For those with memories of this old house, the original was demolished before the present new home built in a similar fashion, was built virtually on the same footprint. The old house was examined by a structural engineer, and deemed unsalvageable due to a huge hole in the back wall that allowed the elements in. Sad I know, but it is what it is. I’m just glad the newly built home is similar to the old one in style.
Robin MajorThanks for the story!! and the wonderful pictures of my youth! as soon as I seen this I called my hubby over and said does this house look familiar..he says yes that looks like Doc Holmes place back home..(we moved to a different province) I opened the piece and sure enough..so wonderful like I said to see these glimpses into our past !
Noreen TyersLOVED that old house, there just has to be a story written. I passed by today and it brought so many memories back, of passing by it everyday on my way to work. Just outside of Lanark Village towards Hopetown
D Christopher VaughanSusan Elliott Topping I always thought so too. It was my mom who told me that it was a Doctor’s house. She also remembers when Herron Mills was a going concern, with the bunk house on the corner of the 511, where all the hired men lived.
Colleen MontgomeryKen and Veryl Manson owned this house years ago before they moved to Middleville. The house is gone now with a new one built in it’s place.
The house belonged to Dr. Holmes, his children should have some history on it
Jennifer Holmes ButlerEthel Nagle it was sad to see it in rough shape. It was vandilized by people not obeying private property. The railing of the upstairs, many windows, the beautiful cook stove it was totally destroyed and stolen. Such a shame. Still makes me sad thinking about it.I do have lots of good memories of our farm.
Michele ScanlanRight u r Jennifer it was torn down not renovated. I remember the old house from my childhood like many from this area do.
Diana RichardsonHe didn’t live there. It was also used by a family after their house burnt. It could of been McLarens to long ago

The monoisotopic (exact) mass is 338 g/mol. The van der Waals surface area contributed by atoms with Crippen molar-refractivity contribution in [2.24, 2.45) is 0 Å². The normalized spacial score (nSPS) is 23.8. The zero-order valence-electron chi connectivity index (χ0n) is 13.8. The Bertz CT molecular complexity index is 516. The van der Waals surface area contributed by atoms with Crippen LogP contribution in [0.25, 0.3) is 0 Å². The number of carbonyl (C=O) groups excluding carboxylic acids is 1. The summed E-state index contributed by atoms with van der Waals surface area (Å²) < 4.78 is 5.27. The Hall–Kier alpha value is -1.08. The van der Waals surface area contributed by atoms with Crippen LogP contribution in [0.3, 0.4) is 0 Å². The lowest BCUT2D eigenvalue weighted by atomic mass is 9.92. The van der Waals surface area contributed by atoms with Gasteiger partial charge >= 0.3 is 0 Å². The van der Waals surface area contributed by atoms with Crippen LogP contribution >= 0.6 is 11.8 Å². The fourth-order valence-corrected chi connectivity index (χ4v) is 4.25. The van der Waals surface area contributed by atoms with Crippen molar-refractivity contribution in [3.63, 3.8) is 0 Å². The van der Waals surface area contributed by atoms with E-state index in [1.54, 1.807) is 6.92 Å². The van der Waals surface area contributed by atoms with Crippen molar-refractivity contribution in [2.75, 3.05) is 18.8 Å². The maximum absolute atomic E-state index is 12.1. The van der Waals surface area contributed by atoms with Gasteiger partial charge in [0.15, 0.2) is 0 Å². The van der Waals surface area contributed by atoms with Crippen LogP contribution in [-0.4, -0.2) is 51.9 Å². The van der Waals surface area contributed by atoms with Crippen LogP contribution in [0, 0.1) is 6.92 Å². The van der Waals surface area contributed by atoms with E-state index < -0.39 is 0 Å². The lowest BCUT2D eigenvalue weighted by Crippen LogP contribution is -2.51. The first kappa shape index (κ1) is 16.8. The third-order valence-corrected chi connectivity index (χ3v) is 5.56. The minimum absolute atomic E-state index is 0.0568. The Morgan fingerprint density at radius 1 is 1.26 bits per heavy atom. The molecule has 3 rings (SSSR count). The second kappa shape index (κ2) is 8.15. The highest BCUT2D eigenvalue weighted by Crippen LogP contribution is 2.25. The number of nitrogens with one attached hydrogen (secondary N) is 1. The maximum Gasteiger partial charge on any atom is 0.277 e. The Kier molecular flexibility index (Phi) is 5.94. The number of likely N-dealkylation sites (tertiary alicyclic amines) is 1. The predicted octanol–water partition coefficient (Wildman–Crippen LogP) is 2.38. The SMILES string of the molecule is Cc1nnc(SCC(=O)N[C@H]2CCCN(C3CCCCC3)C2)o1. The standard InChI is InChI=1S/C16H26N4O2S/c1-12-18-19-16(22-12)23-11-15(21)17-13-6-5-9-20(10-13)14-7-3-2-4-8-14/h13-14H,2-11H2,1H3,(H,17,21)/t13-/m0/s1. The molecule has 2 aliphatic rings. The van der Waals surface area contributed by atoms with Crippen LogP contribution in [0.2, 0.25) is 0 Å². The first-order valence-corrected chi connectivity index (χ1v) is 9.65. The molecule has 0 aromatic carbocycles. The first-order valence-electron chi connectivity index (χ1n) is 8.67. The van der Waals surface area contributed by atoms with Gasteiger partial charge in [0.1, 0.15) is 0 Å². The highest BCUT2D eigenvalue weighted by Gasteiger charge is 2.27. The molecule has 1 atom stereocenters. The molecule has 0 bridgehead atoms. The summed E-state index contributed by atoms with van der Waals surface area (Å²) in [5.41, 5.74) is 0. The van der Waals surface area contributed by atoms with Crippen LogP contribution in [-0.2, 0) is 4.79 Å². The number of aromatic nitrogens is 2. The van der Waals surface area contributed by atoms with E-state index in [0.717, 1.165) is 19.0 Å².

Natalie ElizabethThat is my Grandad’s/family lot. We use to go there for hikes, picnics etc. Growing up. My Dad, Ted Holmes, or my Aunts could give you a lot of information.At one time I remember there being a horror film being filmed there.
Natalie ElizabethAlso I remember us re- roofing ; there were honey bees in the siding for some time. Pretty neat.
Andrea King-YoungMy Grandparents Ken and Veryl Manson owned this farm along side my Great Grandparents Jim and Mary Foster then it was sold to Dr Holmes
Ted HolmesThere was a shed in front of the barn made from logs.I may be mistaken but i believe it was the original house on the property. We used it as a machine shed.Also I think Jim Foster the person my parents bought it from said that the farm was the homestead of George James McIlraith
Aaron SmithsonMacIlraith fam owned property at the Tatlock quarry prior to settling there i believe and George worked along side P.E. Trudeau. He is known for his efforts to create the parliamentary library on the hill and has a bridge in ottawa named after him that crosses to riverside hospital on Main st. George is buried in the cemetery across from Sacred Heart School
Anne MansonMy dad grew up in that house before they moved to Middleville. Beautiful property and was a beautiful house.
Donna Webster TugnettFrom a comment from Ben Willis–Dr. Holmes never resided here The original house has been demolished. Bill Breckinridge rebuilt the house on larger scale and built his logging business across the road (511 ) ken Manson lived in the old house in the fifties